Lower Use of Pesticides in Foods


Target: Gina McCarthy, Administrator for the United States Environmental Protection Agency (EPA)

Goal: Tell EPA to restrict pesticide use

Pesticides have become commonplace for many large-scale American farmers. They kill insects and weeds, so in the short run, they make life easier for the farmer. From the perspective of the consumer, they make our food deteriorate more slowly; our food lasts longer. In the short run, it is a win-win situation. Additionally, pesticides are often used on lawns and golf courses to keep the grass fresh looking while reducing the amount of maintenance.

It is when we look towards the long term that we start to understand problems with pesticides. Because their entire purpose is to kill insects and plants, they have some toxicity to them. At first, scientists did not fully understand that toxins that are strong enough to kill plants and bugs are also strong enough to damage the health of humans. Exposure to too many pesticides can cause cancer and reproductive harm. We expose ourselves to pesticides both in our food and in our lawns. We can ingest it from the air. But, because pesticides are so prevalent, we do not know quite how many pesticides we are exposed to. Of course, a farmer would be at higher risk, but the rest of us are still effected.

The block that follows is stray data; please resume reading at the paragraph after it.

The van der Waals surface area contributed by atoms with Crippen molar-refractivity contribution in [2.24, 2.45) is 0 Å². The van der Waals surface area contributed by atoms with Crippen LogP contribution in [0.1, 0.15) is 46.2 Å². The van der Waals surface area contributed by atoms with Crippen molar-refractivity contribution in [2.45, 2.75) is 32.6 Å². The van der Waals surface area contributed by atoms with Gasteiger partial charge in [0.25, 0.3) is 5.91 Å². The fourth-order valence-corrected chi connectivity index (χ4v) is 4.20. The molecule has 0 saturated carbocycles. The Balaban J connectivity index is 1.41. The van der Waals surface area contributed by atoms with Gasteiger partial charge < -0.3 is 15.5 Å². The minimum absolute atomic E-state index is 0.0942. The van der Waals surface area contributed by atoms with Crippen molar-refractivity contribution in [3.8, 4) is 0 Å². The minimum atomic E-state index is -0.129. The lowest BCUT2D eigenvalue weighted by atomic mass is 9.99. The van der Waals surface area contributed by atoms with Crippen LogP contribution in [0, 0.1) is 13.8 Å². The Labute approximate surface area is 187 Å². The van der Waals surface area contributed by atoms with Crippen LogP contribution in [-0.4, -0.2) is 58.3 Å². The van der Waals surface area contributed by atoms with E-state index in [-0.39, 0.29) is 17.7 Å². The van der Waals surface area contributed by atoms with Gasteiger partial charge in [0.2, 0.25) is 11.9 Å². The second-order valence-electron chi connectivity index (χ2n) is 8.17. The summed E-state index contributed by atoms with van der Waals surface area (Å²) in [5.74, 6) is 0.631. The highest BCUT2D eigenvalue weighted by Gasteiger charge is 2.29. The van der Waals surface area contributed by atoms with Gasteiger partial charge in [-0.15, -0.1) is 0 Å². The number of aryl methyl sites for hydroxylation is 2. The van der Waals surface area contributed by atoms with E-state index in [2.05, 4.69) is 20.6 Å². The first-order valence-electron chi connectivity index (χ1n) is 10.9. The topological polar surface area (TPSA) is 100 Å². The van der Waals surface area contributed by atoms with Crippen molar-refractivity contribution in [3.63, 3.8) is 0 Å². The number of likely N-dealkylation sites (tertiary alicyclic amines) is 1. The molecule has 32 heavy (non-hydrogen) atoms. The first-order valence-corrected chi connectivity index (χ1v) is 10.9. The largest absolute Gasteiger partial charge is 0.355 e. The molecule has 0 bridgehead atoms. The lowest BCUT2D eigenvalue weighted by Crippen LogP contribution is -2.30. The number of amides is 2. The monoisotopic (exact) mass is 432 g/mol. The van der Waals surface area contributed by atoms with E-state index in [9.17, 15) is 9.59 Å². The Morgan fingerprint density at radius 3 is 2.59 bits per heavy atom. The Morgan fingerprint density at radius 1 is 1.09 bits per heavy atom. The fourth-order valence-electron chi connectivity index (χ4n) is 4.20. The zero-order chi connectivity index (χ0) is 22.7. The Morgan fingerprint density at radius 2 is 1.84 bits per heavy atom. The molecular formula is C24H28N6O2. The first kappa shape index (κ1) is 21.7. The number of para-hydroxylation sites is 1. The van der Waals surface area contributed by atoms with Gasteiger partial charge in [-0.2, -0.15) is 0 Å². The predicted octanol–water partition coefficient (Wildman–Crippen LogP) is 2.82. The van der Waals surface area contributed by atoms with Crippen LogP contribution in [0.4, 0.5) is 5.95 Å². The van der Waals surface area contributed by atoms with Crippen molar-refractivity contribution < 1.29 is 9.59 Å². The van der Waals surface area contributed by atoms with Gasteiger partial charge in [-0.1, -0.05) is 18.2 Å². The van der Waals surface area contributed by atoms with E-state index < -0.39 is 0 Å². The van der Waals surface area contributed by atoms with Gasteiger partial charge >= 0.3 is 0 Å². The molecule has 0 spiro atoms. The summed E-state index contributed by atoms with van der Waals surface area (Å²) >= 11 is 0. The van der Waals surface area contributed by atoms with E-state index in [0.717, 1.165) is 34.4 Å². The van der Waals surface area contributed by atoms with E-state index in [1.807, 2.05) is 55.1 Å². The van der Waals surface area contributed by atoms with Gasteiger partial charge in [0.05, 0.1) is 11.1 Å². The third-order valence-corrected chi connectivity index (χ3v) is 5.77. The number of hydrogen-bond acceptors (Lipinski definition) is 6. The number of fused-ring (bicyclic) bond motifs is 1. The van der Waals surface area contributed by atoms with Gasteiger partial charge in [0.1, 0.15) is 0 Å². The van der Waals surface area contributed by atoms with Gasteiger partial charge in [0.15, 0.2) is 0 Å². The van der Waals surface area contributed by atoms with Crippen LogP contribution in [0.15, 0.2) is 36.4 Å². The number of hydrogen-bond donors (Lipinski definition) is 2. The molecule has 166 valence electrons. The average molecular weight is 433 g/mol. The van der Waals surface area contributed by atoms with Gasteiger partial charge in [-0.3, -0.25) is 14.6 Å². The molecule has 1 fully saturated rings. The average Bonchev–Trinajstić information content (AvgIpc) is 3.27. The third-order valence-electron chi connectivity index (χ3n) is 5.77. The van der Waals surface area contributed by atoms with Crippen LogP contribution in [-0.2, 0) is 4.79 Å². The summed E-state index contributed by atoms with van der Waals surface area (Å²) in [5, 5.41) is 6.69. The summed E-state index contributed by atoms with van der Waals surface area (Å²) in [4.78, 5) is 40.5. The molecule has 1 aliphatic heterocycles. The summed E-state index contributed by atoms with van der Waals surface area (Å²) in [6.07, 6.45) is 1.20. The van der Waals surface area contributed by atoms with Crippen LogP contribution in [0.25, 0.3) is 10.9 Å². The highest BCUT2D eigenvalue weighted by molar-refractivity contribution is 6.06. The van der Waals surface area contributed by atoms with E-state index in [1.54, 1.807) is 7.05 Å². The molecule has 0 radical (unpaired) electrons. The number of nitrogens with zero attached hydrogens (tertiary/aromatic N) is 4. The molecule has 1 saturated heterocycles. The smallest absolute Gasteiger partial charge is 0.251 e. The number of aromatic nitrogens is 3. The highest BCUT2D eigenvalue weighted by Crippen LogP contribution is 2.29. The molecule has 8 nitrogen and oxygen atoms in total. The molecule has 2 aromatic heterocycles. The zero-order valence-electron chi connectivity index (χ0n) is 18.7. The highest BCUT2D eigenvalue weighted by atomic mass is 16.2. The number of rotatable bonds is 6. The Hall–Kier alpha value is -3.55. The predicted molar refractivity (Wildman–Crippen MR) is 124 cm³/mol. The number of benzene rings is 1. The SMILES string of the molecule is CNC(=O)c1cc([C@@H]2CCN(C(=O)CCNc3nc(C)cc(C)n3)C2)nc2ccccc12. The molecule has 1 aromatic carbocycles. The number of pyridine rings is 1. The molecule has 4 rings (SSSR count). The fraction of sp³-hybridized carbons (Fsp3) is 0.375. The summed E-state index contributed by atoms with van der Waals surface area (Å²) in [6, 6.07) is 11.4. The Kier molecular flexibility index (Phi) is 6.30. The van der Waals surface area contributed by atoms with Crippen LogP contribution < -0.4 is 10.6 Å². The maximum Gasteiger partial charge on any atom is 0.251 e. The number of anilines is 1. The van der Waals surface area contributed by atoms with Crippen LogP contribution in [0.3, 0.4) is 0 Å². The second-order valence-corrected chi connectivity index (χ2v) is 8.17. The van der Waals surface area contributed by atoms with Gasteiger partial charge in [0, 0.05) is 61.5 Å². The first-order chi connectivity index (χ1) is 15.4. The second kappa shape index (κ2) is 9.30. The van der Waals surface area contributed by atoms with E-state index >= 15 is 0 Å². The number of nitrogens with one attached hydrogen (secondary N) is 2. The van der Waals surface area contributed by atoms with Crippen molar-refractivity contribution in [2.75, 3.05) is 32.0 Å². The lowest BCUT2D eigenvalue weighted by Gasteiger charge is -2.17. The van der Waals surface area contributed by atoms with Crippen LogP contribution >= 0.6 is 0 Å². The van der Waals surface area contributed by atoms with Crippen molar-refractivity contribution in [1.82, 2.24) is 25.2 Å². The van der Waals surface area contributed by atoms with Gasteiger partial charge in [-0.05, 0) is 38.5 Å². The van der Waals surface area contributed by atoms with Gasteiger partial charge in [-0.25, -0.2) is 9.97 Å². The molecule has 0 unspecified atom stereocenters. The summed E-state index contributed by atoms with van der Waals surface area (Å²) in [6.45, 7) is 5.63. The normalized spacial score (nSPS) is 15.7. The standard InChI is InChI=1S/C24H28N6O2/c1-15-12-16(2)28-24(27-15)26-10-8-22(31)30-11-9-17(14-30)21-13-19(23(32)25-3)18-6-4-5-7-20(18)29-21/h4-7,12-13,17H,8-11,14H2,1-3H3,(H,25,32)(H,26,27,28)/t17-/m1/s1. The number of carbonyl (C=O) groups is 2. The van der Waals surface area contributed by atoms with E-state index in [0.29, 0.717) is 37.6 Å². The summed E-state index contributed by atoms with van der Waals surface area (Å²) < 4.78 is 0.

Aside from the already present health risks of pesticides, plants and insects are able to develop resistance to pesticides. Therefore, more pesticides must be used for them to work effectively.

It is time to gradually wean off pesticides. The short term benefits of keeping plants alive are weaker than the damage that they ultimately do to the environment and to us, as consumers. In particular, using pesticides at home puts families at an unnecessary risk. Families and private, non-food related companies — like golf courses — can easily stop using pesticides. We would cut our exposure ten fold just from not using it on our lawns. Sign the petition to urge the EPA to restrict or ban the use of home pesticides.


Dear Mrs. McCarthy,

Pesticides are known to be unhealthy. The short term benefits are obvious — they make life easier. However, that is not enough to be a trade-off for increasing the risk of cancer and reproduction issues in our population.

Big farms are often blamed for putting pesticides into our bodies. However, they are not the main culprit. Homeowners, in total, put out many more pesticides. Therefore, in the fight to reduce pesticide usage in the United States, we want you to ban — or severely restrict — the sale of pesticides to general homeowners. It is a first step in the battle to get away from pesticide usage at all.


[Your Name Here]

Photo credit: jmh649 via Wikimedia Commons

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